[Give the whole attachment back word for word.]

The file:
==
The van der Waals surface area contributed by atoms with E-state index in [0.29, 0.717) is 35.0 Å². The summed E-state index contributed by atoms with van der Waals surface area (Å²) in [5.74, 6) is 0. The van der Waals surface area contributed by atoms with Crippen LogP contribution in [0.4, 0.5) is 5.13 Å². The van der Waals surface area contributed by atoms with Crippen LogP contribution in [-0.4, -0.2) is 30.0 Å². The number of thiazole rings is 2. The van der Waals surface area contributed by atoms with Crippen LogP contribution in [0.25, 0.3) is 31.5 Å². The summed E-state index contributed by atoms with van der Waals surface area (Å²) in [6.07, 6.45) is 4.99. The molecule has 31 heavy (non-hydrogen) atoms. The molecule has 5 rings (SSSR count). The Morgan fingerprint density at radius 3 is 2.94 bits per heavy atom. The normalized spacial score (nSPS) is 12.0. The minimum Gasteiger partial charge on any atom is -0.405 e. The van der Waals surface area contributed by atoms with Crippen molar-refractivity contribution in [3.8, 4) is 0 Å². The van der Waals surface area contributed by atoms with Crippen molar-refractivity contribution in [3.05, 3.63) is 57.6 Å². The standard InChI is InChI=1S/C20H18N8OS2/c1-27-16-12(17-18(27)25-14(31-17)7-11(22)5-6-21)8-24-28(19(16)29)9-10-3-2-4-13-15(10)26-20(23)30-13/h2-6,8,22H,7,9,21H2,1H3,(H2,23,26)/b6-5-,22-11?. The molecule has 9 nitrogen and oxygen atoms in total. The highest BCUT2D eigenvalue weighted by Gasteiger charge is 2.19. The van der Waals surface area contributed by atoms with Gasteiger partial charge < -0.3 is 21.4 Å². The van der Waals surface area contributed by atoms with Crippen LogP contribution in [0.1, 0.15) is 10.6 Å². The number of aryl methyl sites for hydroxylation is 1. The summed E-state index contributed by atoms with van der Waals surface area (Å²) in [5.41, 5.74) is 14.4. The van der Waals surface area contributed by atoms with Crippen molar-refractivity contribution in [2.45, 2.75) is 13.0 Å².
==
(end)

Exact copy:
The van der Waals surface area contributed by atoms with E-state index in [0.29, 0.717) is 35.0 Å². The summed E-state index contributed by atoms with van der Waals surface area (Å²) in [5.74, 6) is 0. The van der Waals surface area contributed by atoms with Crippen LogP contribution in [0.4, 0.5) is 5.13 Å². The van der Waals surface area contributed by atoms with Crippen LogP contribution in [-0.4, -0.2) is 30.0 Å². The number of thiazole rings is 2. The van der Waals surface area contributed by atoms with Crippen LogP contribution in [0.25, 0.3) is 31.5 Å². The summed E-state index contributed by atoms with van der Waals surface area (Å²) in [6.07, 6.45) is 4.99. The molecule has 31 heavy (non-hydrogen) atoms. The molecule has 5 rings (SSSR count). The Morgan fingerprint density at radius 3 is 2.94 bits per heavy atom. The normalized spacial score (nSPS) is 12.0. The minimum Gasteiger partial charge on any atom is -0.405 e. The van der Waals surface area contributed by atoms with Crippen molar-refractivity contribution in [3.8, 4) is 0 Å². The van der Waals surface area contributed by atoms with Crippen molar-refractivity contribution in [3.05, 3.63) is 57.6 Å². The standard InChI is InChI=1S/C20H18N8OS2/c1-27-16-12(17-18(27)25-14(31-17)7-11(22)5-6-21)8-24-28(19(16)29)9-10-3-2-4-13-15(10)26-20(23)30-13/h2-6,8,22H,7,9,21H2,1H3,(H2,23,26)/b6-5-,22-11?. The molecule has 9 nitrogen and oxygen atoms in total. The highest BCUT2D eigenvalue weighted by Gasteiger charge is 2.19. The van der Waals surface area contributed by atoms with Gasteiger partial charge < -0.3 is 21.4 Å². The van der Waals surface area contributed by atoms with Crippen LogP contribution in [0.1, 0.15) is 10.6 Å². The number of aryl methyl sites for hydroxylation is 1. The summed E-state index contributed by atoms with van der Waals surface area (Å²) in [5.41, 5.74) is 14.4. The van der Waals surface area contributed by atoms with Crippen molar-refractivity contribution in [2.45, 2.75) is 13.0 Å².